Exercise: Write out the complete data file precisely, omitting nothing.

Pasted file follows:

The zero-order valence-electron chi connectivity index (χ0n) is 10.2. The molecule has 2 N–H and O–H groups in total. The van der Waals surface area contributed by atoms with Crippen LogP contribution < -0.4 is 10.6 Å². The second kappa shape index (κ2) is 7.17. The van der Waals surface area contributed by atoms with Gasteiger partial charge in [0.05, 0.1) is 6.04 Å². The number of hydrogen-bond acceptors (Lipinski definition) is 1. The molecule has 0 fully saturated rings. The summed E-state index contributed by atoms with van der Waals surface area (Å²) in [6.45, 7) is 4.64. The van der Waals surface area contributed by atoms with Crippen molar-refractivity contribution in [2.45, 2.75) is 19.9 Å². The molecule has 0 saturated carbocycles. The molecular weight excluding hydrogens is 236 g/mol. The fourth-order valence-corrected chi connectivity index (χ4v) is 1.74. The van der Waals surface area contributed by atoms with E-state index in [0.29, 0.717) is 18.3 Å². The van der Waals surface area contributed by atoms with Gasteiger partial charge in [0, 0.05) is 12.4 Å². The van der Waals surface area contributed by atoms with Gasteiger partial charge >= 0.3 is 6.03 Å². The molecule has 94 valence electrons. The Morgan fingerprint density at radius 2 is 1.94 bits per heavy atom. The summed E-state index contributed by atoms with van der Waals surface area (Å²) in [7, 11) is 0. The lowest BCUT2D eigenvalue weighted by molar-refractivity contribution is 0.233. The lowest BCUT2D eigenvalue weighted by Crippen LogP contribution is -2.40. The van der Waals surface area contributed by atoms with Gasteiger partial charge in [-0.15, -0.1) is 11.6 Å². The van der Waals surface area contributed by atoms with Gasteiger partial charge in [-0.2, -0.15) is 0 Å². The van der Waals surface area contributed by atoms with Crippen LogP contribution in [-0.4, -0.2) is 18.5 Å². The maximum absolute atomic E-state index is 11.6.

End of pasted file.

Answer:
The zero-order valence-electron chi connectivity index (χ0n) is 10.2. The molecule has 2 N–H and O–H groups in total. The van der Waals surface area contributed by atoms with Crippen LogP contribution < -0.4 is 10.6 Å². The second kappa shape index (κ2) is 7.17. The van der Waals surface area contributed by atoms with Gasteiger partial charge in [0.05, 0.1) is 6.04 Å². The number of hydrogen-bond acceptors (Lipinski definition) is 1. The molecule has 0 fully saturated rings. The summed E-state index contributed by atoms with van der Waals surface area (Å²) in [6.45, 7) is 4.64. The van der Waals surface area contributed by atoms with Crippen molar-refractivity contribution in [2.45, 2.75) is 19.9 Å². The molecule has 0 saturated carbocycles. The molecular weight excluding hydrogens is 236 g/mol. The fourth-order valence-corrected chi connectivity index (χ4v) is 1.74. The van der Waals surface area contributed by atoms with E-state index in [0.29, 0.717) is 18.3 Å². The van der Waals surface area contributed by atoms with Gasteiger partial charge in [0, 0.05) is 12.4 Å². The van der Waals surface area contributed by atoms with Gasteiger partial charge >= 0.3 is 6.03 Å². The molecule has 94 valence electrons. The Morgan fingerprint density at radius 2 is 1.94 bits per heavy atom. The summed E-state index contributed by atoms with van der Waals surface area (Å²) in [7, 11) is 0. The lowest BCUT2D eigenvalue weighted by molar-refractivity contribution is 0.233. The lowest BCUT2D eigenvalue weighted by Crippen LogP contribution is -2.40. The van der Waals surface area contributed by atoms with Gasteiger partial charge in [-0.15, -0.1) is 11.6 Å². The van der Waals surface area contributed by atoms with Gasteiger partial charge in [-0.2, -0.15) is 0 Å². The van der Waals surface area contributed by atoms with Crippen LogP contribution in [-0.4, -0.2) is 18.5 Å². The maximum absolute atomic E-state index is 11.6.